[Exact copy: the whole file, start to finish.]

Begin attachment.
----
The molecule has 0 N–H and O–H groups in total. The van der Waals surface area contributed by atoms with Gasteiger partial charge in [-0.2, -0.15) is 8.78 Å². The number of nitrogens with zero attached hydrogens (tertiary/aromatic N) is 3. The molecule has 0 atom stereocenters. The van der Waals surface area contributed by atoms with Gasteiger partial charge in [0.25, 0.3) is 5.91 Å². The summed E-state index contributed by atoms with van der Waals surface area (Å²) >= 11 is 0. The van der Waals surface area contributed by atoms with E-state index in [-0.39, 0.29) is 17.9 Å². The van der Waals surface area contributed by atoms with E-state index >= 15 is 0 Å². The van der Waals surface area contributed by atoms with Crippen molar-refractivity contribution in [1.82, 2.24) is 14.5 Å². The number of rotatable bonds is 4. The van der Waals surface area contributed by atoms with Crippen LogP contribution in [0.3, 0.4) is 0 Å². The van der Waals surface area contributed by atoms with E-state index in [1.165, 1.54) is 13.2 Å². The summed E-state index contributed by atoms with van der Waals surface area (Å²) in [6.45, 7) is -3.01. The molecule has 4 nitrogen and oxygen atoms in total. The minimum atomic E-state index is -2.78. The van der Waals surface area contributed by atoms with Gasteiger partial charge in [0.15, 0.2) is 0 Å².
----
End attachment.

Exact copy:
The molecule has 0 N–H and O–H groups in total. The van der Waals surface area contributed by atoms with Gasteiger partial charge in [-0.2, -0.15) is 8.78 Å². The number of nitrogens with zero attached hydrogens (tertiary/aromatic N) is 3. The molecule has 0 atom stereocenters. The van der Waals surface area contributed by atoms with Gasteiger partial charge in [0.25, 0.3) is 5.91 Å². The summed E-state index contributed by atoms with van der Waals surface area (Å²) >= 11 is 0. The van der Waals surface area contributed by atoms with E-state index in [-0.39, 0.29) is 17.9 Å². The van der Waals surface area contributed by atoms with E-state index >= 15 is 0 Å². The van der Waals surface area contributed by atoms with Crippen molar-refractivity contribution in [1.82, 2.24) is 14.5 Å². The number of rotatable bonds is 4. The van der Waals surface area contributed by atoms with Crippen LogP contribution in [0.3, 0.4) is 0 Å². The van der Waals surface area contributed by atoms with E-state index in [1.165, 1.54) is 13.2 Å². The summed E-state index contributed by atoms with van der Waals surface area (Å²) in [6.45, 7) is -3.01. The molecule has 4 nitrogen and oxygen atoms in total. The minimum atomic E-state index is -2.78. The van der Waals surface area contributed by atoms with Gasteiger partial charge in [0.15, 0.2) is 0 Å².